TV Review: Murdoch Mysteries -Ep. 1
Updated: Jun 29, 2018
This mystery/crime series is set in the late 1800's to early 1900's. The main character, William Murdoch, is a detective who likes to use cutting edge science to solve his cases (he's like a pioneer of forensic science). As this pilot episode points out, he's a police officer and a man of science.
If you enjoy mystery/crime shows and you enjoy history, this show is a good mix of both. As entertaining as this show is, it has many little things in each scene that give it a little more historical credibility.
For example, in several scenes you see signs that say "no spitting". A sign that in today's time might seem off, but back then would not have been out place. Spitting was so common that special bowls called spittoons were easily accessible in most places just so there was somewhere decent to spit indoors. As this common practice was slowly seen as hygienically unsafe, spitting laws were passed so as not to pass things like the flu or tuberculosis.
Through out the episode you can also see many kerosene lamps being used - which were commonly used back then.
Of course no period themed show is complete without costumes. Murdoch performs well with historically accurate bowler hats, sleeve garters, pocket watches, and modest dresses.
But let's face it - you don't choose to watch a show based on these little things. Those are just the atmosphere. The real "cool factor" to this show (besides the theme song) is the meat of it. The storyline.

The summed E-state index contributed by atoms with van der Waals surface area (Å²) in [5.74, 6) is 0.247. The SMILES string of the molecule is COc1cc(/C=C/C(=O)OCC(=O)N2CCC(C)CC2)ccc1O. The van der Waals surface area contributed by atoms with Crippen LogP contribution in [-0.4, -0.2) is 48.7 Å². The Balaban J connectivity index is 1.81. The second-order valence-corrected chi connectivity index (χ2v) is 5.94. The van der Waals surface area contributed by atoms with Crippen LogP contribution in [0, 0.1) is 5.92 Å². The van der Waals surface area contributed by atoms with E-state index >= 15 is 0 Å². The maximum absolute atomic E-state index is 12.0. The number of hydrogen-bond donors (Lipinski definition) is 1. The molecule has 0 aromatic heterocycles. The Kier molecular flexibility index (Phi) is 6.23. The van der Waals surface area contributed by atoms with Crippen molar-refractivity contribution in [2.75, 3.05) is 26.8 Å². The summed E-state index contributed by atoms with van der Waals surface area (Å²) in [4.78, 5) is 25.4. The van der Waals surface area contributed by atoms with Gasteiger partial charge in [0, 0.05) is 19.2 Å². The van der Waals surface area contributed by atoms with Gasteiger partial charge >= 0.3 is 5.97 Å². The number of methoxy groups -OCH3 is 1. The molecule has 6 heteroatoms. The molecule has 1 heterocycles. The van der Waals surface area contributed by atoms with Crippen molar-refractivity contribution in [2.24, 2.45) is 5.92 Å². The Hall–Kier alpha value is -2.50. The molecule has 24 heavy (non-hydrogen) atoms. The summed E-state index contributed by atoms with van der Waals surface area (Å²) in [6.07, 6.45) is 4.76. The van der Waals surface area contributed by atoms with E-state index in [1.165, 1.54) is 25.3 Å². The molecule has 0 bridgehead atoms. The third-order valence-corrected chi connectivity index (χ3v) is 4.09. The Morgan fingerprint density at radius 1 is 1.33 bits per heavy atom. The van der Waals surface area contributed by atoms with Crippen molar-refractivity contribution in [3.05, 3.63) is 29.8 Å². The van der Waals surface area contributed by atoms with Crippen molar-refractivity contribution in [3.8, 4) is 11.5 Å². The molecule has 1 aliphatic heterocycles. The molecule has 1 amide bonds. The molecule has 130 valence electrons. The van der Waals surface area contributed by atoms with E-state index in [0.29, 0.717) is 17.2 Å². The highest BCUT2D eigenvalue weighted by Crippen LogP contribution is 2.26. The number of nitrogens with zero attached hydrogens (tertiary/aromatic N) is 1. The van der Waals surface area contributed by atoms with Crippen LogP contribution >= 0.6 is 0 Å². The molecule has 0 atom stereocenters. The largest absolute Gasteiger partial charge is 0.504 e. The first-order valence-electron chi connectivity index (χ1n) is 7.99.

In this episode, Detective Murdoch solves an especially shocking (pun intended) murder. A woman is "accidentally" electrocuted instead of the intended dog during a public demonstration warning of the dangers of Tesla's A.C. style electricity.
What I really enjoy about this show is that it accurately brings up many real historical events in the midst of it's T.V. storyline.
Most know about the competition between Tesla and Edison and the two differing ways to spread electricity: A.C. vs. D.C.
As shocking (sorry, that pun is just too on point) as it might sound, Edison went to very extreme lengths to discredit Tesla. One of these methods being publicly electrocuting animals such as dogs in order to warn/scare people into using his D.C. style electricity.
A good portion of this show involved Tesla testing his inventions such as wireless lightbulbs and electronics with Murdoch - inventions that he actually experimented with and worked on in real life.
In general, Murdoch Mysteries does a good job of being entertaining, historically accurate, and intriguing. It has plenty of light hearted moments, plot twists, and interesting historical perspective. There are a couple of intense moments and a few words that make this show not child friendly, but overall I think this episode is worth a watch.
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